WASHINGTON – The U.S. economy grew at a tepid 1.7 percent annual rate in the April-June quarter, suggesting growth will stay weak in the second half of the year.
Slightly stronger consumer spending and greater exports were the main reasons the Commerce Department reported Wednesday that growth was better than its initial estimate of 1.5 percent.
Still, growth has slowed from the 2 percent annual rate in the January-March quarter and the 4.1 percent rate in the fourth quarter of 2011.
Economists expect only modest improvement in the second half of the year. Most believe the economy will keep growing, but at a subpar rate of about 2 percent.
The economy was sluggish in the second quarter, and the slight upward revision ... does nothing to change that picture, said John Ryding, an economist at RDQ Economics, in a note to clients.
The report was the government’s second look at gross domestic product for the second quarter. GDP measures the country’s total output of goods and services, including purchases as varied as restaurant meals and highway and bridge construction.
A third and final estimate of second-quarter growth will be released next month.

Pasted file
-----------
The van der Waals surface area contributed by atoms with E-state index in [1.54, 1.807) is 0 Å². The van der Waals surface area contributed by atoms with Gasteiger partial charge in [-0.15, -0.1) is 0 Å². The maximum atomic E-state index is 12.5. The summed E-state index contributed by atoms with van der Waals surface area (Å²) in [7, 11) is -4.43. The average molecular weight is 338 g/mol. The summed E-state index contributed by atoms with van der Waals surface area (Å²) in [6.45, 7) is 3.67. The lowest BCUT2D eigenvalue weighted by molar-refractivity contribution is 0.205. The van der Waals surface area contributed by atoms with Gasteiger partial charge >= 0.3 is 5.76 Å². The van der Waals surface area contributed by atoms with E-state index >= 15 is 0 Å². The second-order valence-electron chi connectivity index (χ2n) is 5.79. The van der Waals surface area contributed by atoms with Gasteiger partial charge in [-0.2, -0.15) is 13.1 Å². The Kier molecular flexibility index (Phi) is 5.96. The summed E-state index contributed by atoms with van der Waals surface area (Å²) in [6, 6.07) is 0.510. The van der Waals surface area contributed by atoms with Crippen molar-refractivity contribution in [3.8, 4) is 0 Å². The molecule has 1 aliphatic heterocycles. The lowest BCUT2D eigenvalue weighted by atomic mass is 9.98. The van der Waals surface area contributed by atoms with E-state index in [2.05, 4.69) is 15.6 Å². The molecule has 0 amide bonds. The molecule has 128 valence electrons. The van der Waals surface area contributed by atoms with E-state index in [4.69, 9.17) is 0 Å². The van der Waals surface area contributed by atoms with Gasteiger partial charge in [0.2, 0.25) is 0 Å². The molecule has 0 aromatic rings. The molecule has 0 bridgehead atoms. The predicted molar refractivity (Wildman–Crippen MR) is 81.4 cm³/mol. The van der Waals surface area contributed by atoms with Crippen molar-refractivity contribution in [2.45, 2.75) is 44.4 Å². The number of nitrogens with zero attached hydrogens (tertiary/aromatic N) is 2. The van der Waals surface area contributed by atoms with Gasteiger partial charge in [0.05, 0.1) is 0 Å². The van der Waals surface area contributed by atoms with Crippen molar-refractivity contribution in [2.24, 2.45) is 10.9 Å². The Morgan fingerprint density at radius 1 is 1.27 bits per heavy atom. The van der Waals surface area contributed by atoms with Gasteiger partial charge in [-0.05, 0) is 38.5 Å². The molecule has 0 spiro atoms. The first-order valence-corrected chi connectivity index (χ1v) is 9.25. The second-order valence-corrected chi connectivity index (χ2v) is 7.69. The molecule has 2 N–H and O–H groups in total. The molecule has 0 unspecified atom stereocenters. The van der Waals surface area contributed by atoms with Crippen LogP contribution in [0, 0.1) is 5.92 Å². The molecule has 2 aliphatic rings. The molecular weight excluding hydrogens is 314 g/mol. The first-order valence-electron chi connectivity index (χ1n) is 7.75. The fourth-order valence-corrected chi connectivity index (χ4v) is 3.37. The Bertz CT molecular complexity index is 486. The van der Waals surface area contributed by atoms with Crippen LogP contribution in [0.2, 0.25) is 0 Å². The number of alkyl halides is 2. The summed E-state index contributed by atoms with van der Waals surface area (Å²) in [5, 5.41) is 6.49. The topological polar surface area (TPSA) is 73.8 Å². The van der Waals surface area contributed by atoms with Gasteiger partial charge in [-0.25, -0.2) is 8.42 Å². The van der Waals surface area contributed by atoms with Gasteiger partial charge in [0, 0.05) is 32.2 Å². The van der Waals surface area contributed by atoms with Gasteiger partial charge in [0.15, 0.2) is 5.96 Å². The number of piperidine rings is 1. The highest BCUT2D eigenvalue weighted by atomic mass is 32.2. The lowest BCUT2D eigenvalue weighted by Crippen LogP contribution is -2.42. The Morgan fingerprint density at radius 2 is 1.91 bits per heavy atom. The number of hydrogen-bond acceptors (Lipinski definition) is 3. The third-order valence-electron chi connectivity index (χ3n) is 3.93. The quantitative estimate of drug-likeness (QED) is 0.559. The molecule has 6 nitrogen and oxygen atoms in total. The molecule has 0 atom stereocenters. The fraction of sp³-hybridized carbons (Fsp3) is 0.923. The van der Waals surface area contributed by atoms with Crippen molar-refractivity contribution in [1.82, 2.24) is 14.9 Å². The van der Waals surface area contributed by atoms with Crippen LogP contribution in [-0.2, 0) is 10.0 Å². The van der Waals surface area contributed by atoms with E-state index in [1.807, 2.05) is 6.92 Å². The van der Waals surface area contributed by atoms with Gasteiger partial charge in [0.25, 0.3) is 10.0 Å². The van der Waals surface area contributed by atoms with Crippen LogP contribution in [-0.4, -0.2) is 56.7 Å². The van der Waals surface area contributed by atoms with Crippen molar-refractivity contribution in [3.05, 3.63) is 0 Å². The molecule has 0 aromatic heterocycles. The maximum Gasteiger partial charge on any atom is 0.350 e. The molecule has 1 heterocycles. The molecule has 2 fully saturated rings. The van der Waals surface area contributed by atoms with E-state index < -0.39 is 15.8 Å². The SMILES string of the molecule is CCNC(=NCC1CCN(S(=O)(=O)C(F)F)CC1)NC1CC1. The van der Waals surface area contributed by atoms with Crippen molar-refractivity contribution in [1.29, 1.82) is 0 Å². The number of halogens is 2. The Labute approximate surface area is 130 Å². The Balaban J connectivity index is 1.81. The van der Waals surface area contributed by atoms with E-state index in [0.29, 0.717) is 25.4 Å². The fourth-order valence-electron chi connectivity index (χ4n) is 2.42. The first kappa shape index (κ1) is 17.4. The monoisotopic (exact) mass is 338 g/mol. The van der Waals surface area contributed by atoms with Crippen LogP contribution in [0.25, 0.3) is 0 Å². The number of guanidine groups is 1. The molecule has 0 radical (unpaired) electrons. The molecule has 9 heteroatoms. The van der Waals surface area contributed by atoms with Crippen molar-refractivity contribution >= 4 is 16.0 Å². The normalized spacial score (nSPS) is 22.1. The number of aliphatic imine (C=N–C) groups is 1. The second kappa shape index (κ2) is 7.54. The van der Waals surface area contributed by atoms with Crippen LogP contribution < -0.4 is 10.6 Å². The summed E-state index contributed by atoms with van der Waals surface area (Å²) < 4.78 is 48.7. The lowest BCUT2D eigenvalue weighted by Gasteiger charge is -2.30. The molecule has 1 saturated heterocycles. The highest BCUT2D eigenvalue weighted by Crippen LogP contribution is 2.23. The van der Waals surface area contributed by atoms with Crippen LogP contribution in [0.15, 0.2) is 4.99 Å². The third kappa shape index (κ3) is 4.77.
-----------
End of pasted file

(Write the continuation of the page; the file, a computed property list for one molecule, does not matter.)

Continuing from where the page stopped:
Growth at or below 2 percent is not enough to lower the unemployment rate, which was 8.3 percent in July. Most expect the unemployment rate to stay above 8 percent for the rest of this year.
A weak economy and high unemployment could hurt President Obama’s re-election chances, analysts say.
Economist Robert Brusca said the various changes in the second estimate should be positive for growth going forward. He noted more consumer demand in the spring than previously thought, which drives 70 percent of economic growth.
And he pointed to less restocking of shelves, which suggests businesses could replenish stockpiles this quarter. Faster inventory growth increases factory production, which boosts growth.
But Paul Dales, senior U.S. economist at Capital Economics, said the small revision to growth offers little comfort.
We are already two months through the third quarter and more up-to-date figures show that the economy is still struggling.
Slow growth could prompt the Federal Reserve to take steps to boost the economy when policymakers meet Sept. 12.